Last minute discussion before city panel votes on future of Rock - – Rockford’s News Leader

Last minute discussion before city panel votes on future of Rockford P.D.


A preliminary vote that could affect the future of Rockford Police Department is just two days away, but changes are being proposed in the ninth hour.

"Just going to the ware center as a permanent location would be cheaper than going to Avon and West State Street," says City of Rockford Administrator Jim Ryan.

The Ware Center, located on Rockford's west side near West State Street and Winnebago Street has been brought to the table as a possible permanent department location in the geographic policing initiative's District One, but not everyone is on board.

"I do not feel ware is a suitable location-- even temporary. I'm tired that we are talking about temporary locations," says 9th Alderman Teena Newburg.

Some aldermen prefer a new district building near West State Street and Avon Street over the Ware Center because of its closer proximity to neighborhoods. Another option brought to light today, possibly extending time in the PSB.

"I think that's an alternative. If you look at the cost of the move and everything else with doing that, we should see if we can cut a deal with the county to stay put," suggests 4th Ward Alderman Kevin Frost.

But, to some officials, that option is not feasible.

"The longer we go and stay in the Public Safety Building, the mechanicals could potentially fail and then we are going to have an issue with how we are going to pay for that," says Rockford Police Department Chief Chet Epperson.

Overall, the project, which could be a couple temporary locations and permanent spaces, like Turner School at 1400 Broadway in District Two and the old post office on the city's east-side near East State Street and New Towne Drive in District Three, is expected to cost the city roughly $20 million. Funding will come from the Capital Improvement Plan, made up of revenue like motor fuel taxes.

"It's a significant hit on the capital fund but it's a priority," Ryan adds.

Leaders say the city has committed to two permanent locations for district headquarters at Turner School and the former post office on New Towne Drive. What will happen with the Ware Center is scheduled to be voted on in committee on Monday.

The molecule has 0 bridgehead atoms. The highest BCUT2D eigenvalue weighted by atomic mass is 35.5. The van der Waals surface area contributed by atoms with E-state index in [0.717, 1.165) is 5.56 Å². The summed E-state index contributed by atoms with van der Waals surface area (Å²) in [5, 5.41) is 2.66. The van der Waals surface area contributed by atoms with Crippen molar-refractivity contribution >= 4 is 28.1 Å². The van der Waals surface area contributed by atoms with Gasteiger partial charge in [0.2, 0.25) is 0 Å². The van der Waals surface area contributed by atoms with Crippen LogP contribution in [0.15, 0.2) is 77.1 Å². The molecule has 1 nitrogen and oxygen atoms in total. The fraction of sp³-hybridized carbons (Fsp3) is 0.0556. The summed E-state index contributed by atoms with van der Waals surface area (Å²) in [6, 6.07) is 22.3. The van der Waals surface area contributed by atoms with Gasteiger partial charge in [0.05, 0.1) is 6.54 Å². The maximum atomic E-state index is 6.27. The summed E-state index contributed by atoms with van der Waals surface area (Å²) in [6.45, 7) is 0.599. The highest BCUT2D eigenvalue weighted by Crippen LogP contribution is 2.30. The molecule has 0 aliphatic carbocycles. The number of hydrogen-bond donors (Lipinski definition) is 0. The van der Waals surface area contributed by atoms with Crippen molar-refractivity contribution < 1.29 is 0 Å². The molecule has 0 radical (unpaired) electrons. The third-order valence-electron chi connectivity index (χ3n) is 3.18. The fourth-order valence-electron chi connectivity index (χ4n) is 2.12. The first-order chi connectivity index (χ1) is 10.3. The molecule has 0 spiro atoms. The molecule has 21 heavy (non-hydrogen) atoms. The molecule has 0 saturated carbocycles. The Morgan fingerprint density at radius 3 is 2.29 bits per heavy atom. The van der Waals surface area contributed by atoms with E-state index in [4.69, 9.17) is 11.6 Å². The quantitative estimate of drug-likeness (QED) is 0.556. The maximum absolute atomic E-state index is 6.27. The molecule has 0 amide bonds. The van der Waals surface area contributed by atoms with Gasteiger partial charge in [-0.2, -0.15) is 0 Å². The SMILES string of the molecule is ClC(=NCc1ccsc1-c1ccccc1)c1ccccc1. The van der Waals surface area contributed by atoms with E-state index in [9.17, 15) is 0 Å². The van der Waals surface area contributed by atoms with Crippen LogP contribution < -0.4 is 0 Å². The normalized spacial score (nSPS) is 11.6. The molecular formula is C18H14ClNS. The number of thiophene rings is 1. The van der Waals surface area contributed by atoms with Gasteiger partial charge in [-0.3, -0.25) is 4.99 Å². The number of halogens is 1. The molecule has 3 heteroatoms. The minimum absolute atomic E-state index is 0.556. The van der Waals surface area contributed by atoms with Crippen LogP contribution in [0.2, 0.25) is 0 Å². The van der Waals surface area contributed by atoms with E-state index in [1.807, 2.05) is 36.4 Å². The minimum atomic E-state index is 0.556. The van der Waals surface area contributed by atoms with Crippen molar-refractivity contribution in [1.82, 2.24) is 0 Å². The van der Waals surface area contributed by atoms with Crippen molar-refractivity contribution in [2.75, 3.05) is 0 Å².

Two major projects are being vetted in Rockford.

One aims to boost sports tourism, and the other, to bring down crime.

The Ingersoll project would transform the old Ingersoll space near Chestnut Street and Water Street downtown into a sports complex.

That would require roughly $11 million out of the city's redevelopment fund over the next 20 years.

"We think in the first two years that we might see a little bit of a deficit, but that will move into a surplus as we move forward," Rockford City Administrator, Jim Ryan said.

City officials project this sports complex to cost roughly $24 million.

Federal and state grants cover about half of that.

The other half? The city will have to pay.

It needs to take out about $12 million in loans to move forward with this project.

Rockford city Administrator Jim Ryan, says that means tapping into the Redevelopment Fund.

That fund is fueled from taxes collected on hotel room charges, restaurant food and liquor, as well as packaged liquor.

To some alderman, dipping into this fund is risky if it means possibly going into the red.

But, for others on the council, like 7th Ward Alderman Ann Thompson-Kelly, it will be more fruitful for the city in the end.

"If we don't create revenue generating facilities, we are always going to be in the deficit. So the Ingersol Building is gIngersolldo just that. It is going to create revenue. If you don't spend money you won't make money," Thompson-Kelly said.

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